The sushi rolls were of high quality fish and were not overly stuffed with rice. The sashimi pieces were very fresh as well, but unfortunately were accompanied by rice. Oh, fillers. My personal favorites are the shrimp tempura roll, inari sashimi (tofu skin), Philly roll, and crunchy spicy tuna and salmon.

We did not keep track of exactly how many rolls of each kind, but I assure you that it was well worth our paying price. I left completely drunk off mercury poisoning. Whatta feeling!

Service at Ajia is usually pretty horrible. Luckily the evening we went was fairly quiet so service was pretty decent. Note to self: avoid Friday nights, go early Saturday evenings. The waitress was quite militant about us finishing our sushi before ordering more. I don’t remember them being so adamant about the whole ordeal during my previous visits, but I guess that’s how it goes with an All U Can Eat special.

I crave Ajia every couple of months, so I’ll definitely be returning for another sushi fest soon.

Ajia Japanese on Urbanspoon

Sep 2006

Hallelujah! The Welcome Table: A Lifetime of Memories with Recipes – Maya Angelou

About: Throughout Maya Angelou’s life, from her childhood in Stamps, Arkansas, to her world travels as a bestselling writer, good food has played a central role. Preparing and enjoying homemade meals provides a sense of purpose and calm, accomplishment and connection. Now in Hallelujah! The Welcome Table, Angelou shares memories pithy and poignant–and the recipes that helped to make them both indelible and irreplaceable.

Angelou tells us about the time she was expelled from school for being afraid to speak–and her mother baked a delicious maple cake to brighten her spirits. She gives us her recipe for short ribs along with a story about a job she had as a cook at a Creole restaurant (never mind that she didn’t know how to cook and had no idea what Creole food might entail). There was the time in London when she attended a wretched dinner party full of wretched people; but all wasn’t lost–she did experience her initial taste of a savory onion tart. She recounts her very first night in her new home in Sonoma, California, when she invited M. F. K. Fisher over for cassoulet, and the evening Deca Mitford roasted a chicken when she was beyond tipsy–and created Chicken Drunkard Style. And then there was the hearty brunch Angelou made for a homesick Southerner, a meal that earned her both a job offer and a prophetic compliment: “If you can write half as good as you can cook, you are going to be famous.”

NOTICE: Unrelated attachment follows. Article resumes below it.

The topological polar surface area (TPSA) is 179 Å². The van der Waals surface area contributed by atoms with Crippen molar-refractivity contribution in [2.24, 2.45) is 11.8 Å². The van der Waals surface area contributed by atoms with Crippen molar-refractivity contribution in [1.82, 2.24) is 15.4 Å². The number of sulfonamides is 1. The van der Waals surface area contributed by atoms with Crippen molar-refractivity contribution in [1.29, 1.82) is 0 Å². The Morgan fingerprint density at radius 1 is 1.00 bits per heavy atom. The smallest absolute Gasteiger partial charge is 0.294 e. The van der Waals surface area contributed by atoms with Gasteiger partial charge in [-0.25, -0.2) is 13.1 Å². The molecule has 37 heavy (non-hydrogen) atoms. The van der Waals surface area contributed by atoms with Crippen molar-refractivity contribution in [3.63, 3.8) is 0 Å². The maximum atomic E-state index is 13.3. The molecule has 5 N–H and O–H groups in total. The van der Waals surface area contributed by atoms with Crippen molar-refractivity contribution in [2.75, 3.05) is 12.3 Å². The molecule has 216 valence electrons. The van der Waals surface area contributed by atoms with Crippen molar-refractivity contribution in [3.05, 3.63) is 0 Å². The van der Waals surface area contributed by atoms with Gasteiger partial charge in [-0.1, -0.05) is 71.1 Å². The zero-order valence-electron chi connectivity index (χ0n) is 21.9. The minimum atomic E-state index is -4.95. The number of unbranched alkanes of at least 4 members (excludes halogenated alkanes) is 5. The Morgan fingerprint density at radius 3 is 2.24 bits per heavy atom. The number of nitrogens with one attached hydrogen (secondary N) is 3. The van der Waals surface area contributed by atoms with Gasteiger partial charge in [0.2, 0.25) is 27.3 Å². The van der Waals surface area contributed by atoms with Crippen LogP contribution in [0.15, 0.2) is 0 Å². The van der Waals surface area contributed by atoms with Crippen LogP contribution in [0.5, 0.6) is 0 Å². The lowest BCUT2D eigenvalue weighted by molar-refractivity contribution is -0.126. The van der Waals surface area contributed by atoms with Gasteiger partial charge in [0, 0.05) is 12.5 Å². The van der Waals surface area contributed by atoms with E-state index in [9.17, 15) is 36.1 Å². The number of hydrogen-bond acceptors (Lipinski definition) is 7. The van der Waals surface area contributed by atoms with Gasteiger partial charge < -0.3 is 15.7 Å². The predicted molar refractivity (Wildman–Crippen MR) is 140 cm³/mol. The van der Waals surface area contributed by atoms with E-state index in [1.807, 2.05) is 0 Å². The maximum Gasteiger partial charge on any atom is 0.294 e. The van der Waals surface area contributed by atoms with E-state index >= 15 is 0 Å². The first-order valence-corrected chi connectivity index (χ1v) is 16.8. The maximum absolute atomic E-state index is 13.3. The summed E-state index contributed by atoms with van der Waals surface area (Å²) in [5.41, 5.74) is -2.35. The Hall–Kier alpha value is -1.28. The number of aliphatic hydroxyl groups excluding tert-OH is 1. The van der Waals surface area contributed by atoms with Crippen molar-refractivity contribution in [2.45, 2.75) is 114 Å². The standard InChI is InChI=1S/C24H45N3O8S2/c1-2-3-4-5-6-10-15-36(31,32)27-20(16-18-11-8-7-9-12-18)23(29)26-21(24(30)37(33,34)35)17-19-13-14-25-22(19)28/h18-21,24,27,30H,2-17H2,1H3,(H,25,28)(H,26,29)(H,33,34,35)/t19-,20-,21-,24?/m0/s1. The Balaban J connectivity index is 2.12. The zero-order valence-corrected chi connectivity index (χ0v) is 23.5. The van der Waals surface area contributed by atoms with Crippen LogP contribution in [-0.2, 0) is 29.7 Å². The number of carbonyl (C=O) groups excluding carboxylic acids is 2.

Maya Angelou is renowned in her wide and generous circle of friends as a marvelous chef. Her kitchen is a social center. From fried meat pies, chicken livers, and beef Wellington to caramel cake, bread pudding, and chocolate éclairs, the one hundred-plus recipes included here are all tried and true, and come from Angelou’s heart and her home. Hallelujah! The Welcome Table is a stunning collaboration between the two things Angelou loves best: writing and cooking.

Sample of recipes: cornbread, potato salad, lemon meringue pie, minestrone soup, red rice, buttermilk biscuits, banana pudding. Good ol’ Southern comfort foods.

My thoughts: I found this cookbook to be fabulous for a number of reasons. Firstly, Maya Angelou is a fantastic storyteller. Her short vignettes are colorful and rich in personal history. I appreciated her candidness throughout the book. Secondly, her recipes are not complex and as a result require very few ingredients. As someone who is a minimalist in the kitchen, I can appreciate a short ingredients list. Lastly, Maya Angelou prepares very humble food; nothing extraordinarily ambitious like, say, a vegetable mousse terrine! Oh, and the pictures in the book are excellent as well. I look forward to trying many of her recipes, especially the chocolate éclairs and the tripe.